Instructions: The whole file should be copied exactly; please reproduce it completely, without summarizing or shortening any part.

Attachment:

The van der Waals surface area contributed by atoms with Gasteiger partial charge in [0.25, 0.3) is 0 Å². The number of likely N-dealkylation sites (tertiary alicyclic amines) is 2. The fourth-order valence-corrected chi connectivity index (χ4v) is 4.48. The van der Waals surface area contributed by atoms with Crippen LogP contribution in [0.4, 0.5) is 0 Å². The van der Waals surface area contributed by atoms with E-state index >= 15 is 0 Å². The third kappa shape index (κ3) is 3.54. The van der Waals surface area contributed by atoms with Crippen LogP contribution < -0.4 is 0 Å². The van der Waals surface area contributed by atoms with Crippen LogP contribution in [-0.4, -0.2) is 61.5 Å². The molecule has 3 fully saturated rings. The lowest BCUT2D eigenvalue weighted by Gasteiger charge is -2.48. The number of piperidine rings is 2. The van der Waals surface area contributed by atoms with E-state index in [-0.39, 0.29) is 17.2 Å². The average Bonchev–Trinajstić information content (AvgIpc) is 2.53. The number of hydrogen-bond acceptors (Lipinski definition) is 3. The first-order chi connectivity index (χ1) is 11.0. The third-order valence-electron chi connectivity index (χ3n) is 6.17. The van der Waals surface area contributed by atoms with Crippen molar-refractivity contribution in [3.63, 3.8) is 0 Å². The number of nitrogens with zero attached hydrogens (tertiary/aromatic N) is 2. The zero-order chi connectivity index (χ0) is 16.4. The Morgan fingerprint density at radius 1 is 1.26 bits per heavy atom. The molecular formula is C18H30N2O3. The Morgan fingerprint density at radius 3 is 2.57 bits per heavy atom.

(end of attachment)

The van der Waals surface area contributed by atoms with Gasteiger partial charge in [0.25, 0.3) is 0 Å². The number of likely N-dealkylation sites (tertiary alicyclic amines) is 2. The fourth-order valence-corrected chi connectivity index (χ4v) is 4.48. The van der Waals surface area contributed by atoms with Crippen LogP contribution in [0.4, 0.5) is 0 Å². The van der Waals surface area contributed by atoms with E-state index >= 15 is 0 Å². The third kappa shape index (κ3) is 3.54. The van der Waals surface area contributed by atoms with Crippen LogP contribution < -0.4 is 0 Å². The van der Waals surface area contributed by atoms with Crippen LogP contribution in [-0.4, -0.2) is 61.5 Å². The molecule has 3 fully saturated rings. The lowest BCUT2D eigenvalue weighted by Gasteiger charge is -2.48. The number of piperidine rings is 2. The van der Waals surface area contributed by atoms with E-state index in [-0.39, 0.29) is 17.2 Å². The average Bonchev–Trinajstić information content (AvgIpc) is 2.53. The number of hydrogen-bond acceptors (Lipinski definition) is 3. The first-order chi connectivity index (χ1) is 11.0. The third-order valence-electron chi connectivity index (χ3n) is 6.17. The van der Waals surface area contributed by atoms with Crippen molar-refractivity contribution in [3.63, 3.8) is 0 Å². The number of nitrogens with zero attached hydrogens (tertiary/aromatic N) is 2. The zero-order chi connectivity index (χ0) is 16.4. The Morgan fingerprint density at radius 1 is 1.26 bits per heavy atom. The molecular formula is C18H30N2O3. The Morgan fingerprint density at radius 3 is 2.57 bits per heavy atom.